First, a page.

“We would like to commend the jury of 15 ordinary people who were sworn in at the end of January. We would like to thank each and every one of them. Their lives have been put on hold for the past six months and the commitment they have shown through these challenging times has been humbling.
“We would like to express our immense gratitude to Adrian’s colleagues in Dundalk, to investigate this while trying to grieve for the loss of a colleague.
“This has been one of the most comprehensive investigations in the history of the State.
“Aaron Brady was not alone in Lordship on the 25 January 2013. The quest for justice for Adrian will continue and we appeal to anyone, near or far, who has any information and may assist in this investigation to come forward and do the right thing to bring those involved to justice.”
Brady had denied being involved in the robbery and shooting, claiming he was laundering diesel in south Armagh on the night of 25 January 2013.
He claimed he had been the victim of the media and a garda campaign and he denied telling two witnesses that he had shot a garda.
During the lengthy trial, the jury heard that four men jumped over a wall surrounding the credit union car park as employees prepared to leave with the day’s takings.
The prosecution alleged that Brady was the gunman who “wore the shooting as a badge of honour” when he moved to the US a few months later, where he believed he was “beyond the arm of the law”.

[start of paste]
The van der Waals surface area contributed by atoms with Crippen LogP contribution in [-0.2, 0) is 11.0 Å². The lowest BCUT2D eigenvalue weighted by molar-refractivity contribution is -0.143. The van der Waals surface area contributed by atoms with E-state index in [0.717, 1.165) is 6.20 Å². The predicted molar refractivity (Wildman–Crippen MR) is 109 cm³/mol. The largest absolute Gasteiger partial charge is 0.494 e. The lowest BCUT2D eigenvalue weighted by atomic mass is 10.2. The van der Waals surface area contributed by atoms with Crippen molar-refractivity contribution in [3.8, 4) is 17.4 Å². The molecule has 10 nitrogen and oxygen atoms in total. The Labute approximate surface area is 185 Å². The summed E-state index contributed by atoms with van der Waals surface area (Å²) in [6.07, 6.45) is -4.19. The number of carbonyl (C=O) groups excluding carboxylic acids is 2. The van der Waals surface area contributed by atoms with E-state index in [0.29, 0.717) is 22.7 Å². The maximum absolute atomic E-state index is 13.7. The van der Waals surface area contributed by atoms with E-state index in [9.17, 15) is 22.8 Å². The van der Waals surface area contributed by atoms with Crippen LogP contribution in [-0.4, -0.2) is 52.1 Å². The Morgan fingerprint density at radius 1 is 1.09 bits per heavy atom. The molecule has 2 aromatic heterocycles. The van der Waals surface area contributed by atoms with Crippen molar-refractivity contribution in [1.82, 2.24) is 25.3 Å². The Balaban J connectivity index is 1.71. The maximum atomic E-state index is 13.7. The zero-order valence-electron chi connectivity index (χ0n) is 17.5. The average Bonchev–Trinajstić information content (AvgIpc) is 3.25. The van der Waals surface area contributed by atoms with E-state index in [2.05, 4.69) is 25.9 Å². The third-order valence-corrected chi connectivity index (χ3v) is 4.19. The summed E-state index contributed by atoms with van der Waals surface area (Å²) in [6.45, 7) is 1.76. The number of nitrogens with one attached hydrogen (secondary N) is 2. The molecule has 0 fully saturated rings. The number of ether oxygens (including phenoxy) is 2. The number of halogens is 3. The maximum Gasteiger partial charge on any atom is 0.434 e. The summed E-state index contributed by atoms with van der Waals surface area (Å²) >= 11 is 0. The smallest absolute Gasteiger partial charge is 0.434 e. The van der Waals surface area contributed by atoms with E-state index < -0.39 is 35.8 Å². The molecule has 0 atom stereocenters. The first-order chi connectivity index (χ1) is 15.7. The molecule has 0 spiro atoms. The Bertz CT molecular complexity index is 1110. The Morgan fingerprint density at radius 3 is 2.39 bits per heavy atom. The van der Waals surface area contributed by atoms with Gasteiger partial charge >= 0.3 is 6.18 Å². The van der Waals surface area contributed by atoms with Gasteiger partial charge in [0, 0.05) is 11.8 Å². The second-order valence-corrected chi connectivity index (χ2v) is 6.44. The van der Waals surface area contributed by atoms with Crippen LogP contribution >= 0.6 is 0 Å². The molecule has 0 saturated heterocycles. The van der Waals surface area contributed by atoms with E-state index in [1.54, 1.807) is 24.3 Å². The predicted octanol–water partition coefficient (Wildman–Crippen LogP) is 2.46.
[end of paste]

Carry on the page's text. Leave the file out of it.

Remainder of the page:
In order to convict Brady of capital murder, the jury had to be satisfied beyond reasonable doubt that Brady knew he was shooting a garda on active duty or was reckless as to whether or not he was a garda.
On the sixth day of deliberations, the five men and seven women, returned a verdict of guilty of capital murder.
On Monday, Brady was found guilty of robbing approximately €7,000 in cash and cheques outside the Lordship Credit Union in January 2013.
Mr Justice Michael White thanked the jury, saying they had been “exceptional” in continuing to serve on the jury through a life threatening pandemic. He exempted them from further jury service for the rest of their lives.
A sentence hearing will be held on 14 October when victim impact statements will be heard.
The last people sentenced to 40 years’ imprisonment for capital murder were Michael McHugh and Noel Callan, who were both jailed in 1985 for the murder of Garda Sergeant Patrick Morrissey.
Both prisoners were released in 2015, having served three quarters of their 40 year